Eager. Anxious. Willing. Hopeful.

More than 80,000 students entered Baltimore City public schools this fall largely optimistic about the new year. Sure, many were nervous, but behind that nervousness they felt an energy unlike any other time of the year.

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Students cannot wait to come to school.

Turns out, we teachers tend to have these feelings at the beginning of the year as well. Like our students, we want to be the best version of ourselves. We are here to make a difference and believe we have it within ourselves to do so. We spent our summers preparing. New teachers have spent years planning.

Teachers cannot wait to come to school.

It would be wonderful for these feelings to remain within both teachers and students for an entire school year, with children coming to school excited to learn every day, from teachers who are prepared and energized to teach them. But by the time winter break comes around, those same students and teachers will feel:

Defeated. Angry. Unnoticed. Hopeless.

Students say "I hate school. I don't care." Teachers say "I can't do this anymore. It's not worth it."

Students cannot wait to leave school; teachers cannot wait to leave school.

Why? What happened in those four months?

Some point to the new curriculum with more rigorous standards. Other discuss the needs of students. Many students in the city are reading below grade level, and the responsibility falls mainly on the teacher to decrease the gap in skills. Students are frustrated because they are behind. Behaviors also come up. Students can be disrespectful, seemingly unwilling to learn.

The increase in demands on teachers is also a common theme. Teachers are required to analyze data, come up with a variety of strategies to teach a variety of students, confer with parents, go on home visits, provide a nurturing and engaging learning environment — essentially, to be on be on point at all times.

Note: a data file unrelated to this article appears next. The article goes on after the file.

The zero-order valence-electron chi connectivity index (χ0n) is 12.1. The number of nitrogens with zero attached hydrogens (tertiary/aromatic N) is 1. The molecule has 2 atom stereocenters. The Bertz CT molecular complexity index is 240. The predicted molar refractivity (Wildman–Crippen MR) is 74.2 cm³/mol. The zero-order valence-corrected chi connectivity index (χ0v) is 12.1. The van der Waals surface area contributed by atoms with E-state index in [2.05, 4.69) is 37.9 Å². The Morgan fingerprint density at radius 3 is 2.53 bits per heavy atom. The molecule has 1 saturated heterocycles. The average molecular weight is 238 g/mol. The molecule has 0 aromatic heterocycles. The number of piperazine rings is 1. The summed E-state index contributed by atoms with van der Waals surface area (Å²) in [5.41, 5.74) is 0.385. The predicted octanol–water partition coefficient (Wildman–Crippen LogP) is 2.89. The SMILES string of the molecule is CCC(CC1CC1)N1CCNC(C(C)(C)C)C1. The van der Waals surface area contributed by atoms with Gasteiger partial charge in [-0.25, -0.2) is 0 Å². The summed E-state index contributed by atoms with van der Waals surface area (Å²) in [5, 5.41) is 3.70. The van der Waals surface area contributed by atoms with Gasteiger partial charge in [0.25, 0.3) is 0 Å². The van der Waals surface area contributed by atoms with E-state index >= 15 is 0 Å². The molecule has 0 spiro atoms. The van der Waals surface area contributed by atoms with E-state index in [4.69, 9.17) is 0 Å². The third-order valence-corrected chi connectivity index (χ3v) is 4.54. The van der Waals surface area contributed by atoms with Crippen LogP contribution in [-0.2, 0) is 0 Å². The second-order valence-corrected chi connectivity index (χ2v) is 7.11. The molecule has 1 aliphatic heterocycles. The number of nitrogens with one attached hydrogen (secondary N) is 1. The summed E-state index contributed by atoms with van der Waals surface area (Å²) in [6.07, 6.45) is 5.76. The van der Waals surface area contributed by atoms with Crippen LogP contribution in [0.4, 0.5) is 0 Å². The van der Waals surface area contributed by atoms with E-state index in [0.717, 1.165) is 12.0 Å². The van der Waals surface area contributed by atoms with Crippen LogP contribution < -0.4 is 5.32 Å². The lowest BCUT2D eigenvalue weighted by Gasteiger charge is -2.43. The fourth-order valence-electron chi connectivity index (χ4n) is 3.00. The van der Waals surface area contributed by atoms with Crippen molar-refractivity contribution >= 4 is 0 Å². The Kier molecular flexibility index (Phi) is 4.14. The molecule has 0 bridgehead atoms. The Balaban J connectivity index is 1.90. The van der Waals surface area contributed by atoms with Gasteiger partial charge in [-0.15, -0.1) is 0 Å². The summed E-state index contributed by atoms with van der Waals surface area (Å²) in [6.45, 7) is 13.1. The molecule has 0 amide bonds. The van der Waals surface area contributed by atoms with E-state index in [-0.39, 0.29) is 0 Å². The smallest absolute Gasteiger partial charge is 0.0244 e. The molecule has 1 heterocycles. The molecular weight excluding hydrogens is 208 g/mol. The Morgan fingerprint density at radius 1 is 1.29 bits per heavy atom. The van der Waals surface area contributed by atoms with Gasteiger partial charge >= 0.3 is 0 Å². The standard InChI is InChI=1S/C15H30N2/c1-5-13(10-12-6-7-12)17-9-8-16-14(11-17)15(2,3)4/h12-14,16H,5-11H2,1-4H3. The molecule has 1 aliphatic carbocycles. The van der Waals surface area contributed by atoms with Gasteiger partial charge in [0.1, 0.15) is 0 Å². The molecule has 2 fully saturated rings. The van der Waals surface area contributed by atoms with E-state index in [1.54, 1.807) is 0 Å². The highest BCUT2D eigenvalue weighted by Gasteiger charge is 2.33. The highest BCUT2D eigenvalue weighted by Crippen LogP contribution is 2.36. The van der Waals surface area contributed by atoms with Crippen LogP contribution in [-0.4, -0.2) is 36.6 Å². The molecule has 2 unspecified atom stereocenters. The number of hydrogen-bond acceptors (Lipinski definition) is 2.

The new teacher evaluation system is nothing short of intense. It requires teachers to show a certain amount of growth on test scores. Part of the evaluation also includes a measurement of school performance. Meaning teachers are evaluated partially on how the overall school performs on tests and evaluations. The instructional rubric requires students to be engaged in high level academic conversations, working on various tasks that are appropriate to their learning level, and achieving individualized learning goals. The stakes are high.

The increased demands on teachers and students often lead to a culture of blame. Some teachers blame students. Some students blame the teachers. Administrators and teachers are blaming each other. Parents get thrown in as well. Teachers blame parents for not doing their part at home. Parents blame teachers for not understanding how their child learns best. The blame game is getting us nowhere. Everyone still ends up frustrated.

What would happen if we changed blame to support? The entire last paragraph would change. Teaching and learning would change. School culture would change.

Teachers support students. Students support teachers. Administrators and teachers support each other. Teachers support parents in doing their part at home. Parents support teachers in understanding how their child learns best.

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The demands of teaching and learning will always be changing. Support should not. Students need a supportive teacher who helps them learn. Teachers need the support of other teachers and administrators in making their instruction the best it can be. Parents and teachers need the support of each other to help their children thrive.

Systems of support will keep those willing teachers and eager students from the beginning of the year in classrooms for the whole year — and for many years after that.

In all the demands that come with teaching and learning, we cannot forget that relationships matter.

Katie Scotti is a teacher in Baltimore City Public Schools; her email is kmscotti@bcps.k12.md.us.

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